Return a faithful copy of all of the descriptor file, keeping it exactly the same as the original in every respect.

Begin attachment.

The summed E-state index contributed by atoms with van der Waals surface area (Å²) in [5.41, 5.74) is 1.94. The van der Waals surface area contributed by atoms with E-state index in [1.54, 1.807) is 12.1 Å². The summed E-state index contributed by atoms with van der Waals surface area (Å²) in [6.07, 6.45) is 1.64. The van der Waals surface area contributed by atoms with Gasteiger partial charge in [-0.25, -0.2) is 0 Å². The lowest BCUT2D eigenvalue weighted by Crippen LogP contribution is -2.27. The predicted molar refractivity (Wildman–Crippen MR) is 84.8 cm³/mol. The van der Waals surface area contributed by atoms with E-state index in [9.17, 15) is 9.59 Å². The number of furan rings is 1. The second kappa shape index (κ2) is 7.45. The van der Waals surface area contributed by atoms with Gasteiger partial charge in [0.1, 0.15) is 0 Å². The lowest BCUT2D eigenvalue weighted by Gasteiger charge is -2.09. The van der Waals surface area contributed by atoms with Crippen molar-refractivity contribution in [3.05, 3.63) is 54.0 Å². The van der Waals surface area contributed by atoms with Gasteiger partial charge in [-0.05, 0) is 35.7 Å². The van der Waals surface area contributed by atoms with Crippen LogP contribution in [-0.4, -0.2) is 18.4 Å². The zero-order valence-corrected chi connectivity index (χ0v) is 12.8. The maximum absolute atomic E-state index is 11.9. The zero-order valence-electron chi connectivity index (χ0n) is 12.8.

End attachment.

The summed E-state index contributed by atoms with van der Waals surface area (Å²) in [5.41, 5.74) is 1.94. The van der Waals surface area contributed by atoms with E-state index in [1.54, 1.807) is 12.1 Å². The summed E-state index contributed by atoms with van der Waals surface area (Å²) in [6.07, 6.45) is 1.64. The van der Waals surface area contributed by atoms with Gasteiger partial charge in [-0.25, -0.2) is 0 Å². The lowest BCUT2D eigenvalue weighted by Crippen LogP contribution is -2.27. The predicted molar refractivity (Wildman–Crippen MR) is 84.8 cm³/mol. The van der Waals surface area contributed by atoms with E-state index in [9.17, 15) is 9.59 Å². The number of furan rings is 1. The second kappa shape index (κ2) is 7.45. The van der Waals surface area contributed by atoms with Gasteiger partial charge in [0.1, 0.15) is 0 Å². The lowest BCUT2D eigenvalue weighted by Gasteiger charge is -2.09. The van der Waals surface area contributed by atoms with Crippen molar-refractivity contribution in [3.05, 3.63) is 54.0 Å². The van der Waals surface area contributed by atoms with Gasteiger partial charge in [-0.05, 0) is 35.7 Å². The van der Waals surface area contributed by atoms with Crippen LogP contribution in [-0.4, -0.2) is 18.4 Å². The zero-order valence-corrected chi connectivity index (χ0v) is 12.8. The maximum absolute atomic E-state index is 11.9. The zero-order valence-electron chi connectivity index (χ0n) is 12.8.